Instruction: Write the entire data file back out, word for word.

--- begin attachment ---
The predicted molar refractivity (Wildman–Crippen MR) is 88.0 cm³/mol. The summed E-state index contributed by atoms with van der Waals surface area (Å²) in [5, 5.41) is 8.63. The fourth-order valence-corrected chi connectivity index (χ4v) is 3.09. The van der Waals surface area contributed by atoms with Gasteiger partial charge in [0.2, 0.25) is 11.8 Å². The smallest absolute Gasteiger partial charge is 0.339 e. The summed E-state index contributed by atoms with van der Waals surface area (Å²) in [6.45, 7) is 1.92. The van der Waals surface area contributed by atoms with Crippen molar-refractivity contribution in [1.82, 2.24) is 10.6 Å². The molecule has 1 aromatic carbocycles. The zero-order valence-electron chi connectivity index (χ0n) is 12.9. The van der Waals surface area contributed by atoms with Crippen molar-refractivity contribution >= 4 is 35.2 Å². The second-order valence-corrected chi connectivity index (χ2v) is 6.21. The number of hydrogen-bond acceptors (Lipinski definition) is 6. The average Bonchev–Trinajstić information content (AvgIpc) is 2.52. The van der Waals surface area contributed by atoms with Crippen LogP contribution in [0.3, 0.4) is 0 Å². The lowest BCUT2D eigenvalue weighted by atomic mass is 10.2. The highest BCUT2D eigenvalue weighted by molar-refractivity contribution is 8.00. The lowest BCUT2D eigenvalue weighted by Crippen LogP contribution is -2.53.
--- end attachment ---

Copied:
The predicted molar refractivity (Wildman–Crippen MR) is 88.0 cm³/mol. The summed E-state index contributed by atoms with van der Waals surface area (Å²) in [5, 5.41) is 8.63. The fourth-order valence-corrected chi connectivity index (χ4v) is 3.09. The van der Waals surface area contributed by atoms with Gasteiger partial charge in [0.2, 0.25) is 11.8 Å². The smallest absolute Gasteiger partial charge is 0.339 e. The summed E-state index contributed by atoms with van der Waals surface area (Å²) in [6.45, 7) is 1.92. The van der Waals surface area contributed by atoms with Crippen molar-refractivity contribution in [1.82, 2.24) is 10.6 Å². The molecule has 1 aromatic carbocycles. The zero-order valence-electron chi connectivity index (χ0n) is 12.9. The van der Waals surface area contributed by atoms with Crippen molar-refractivity contribution >= 4 is 35.2 Å². The second-order valence-corrected chi connectivity index (χ2v) is 6.21. The number of hydrogen-bond acceptors (Lipinski definition) is 6. The average Bonchev–Trinajstić information content (AvgIpc) is 2.52. The van der Waals surface area contributed by atoms with Crippen LogP contribution in [0.3, 0.4) is 0 Å². The lowest BCUT2D eigenvalue weighted by atomic mass is 10.2. The highest BCUT2D eigenvalue weighted by molar-refractivity contribution is 8.00. The lowest BCUT2D eigenvalue weighted by Crippen LogP contribution is -2.53.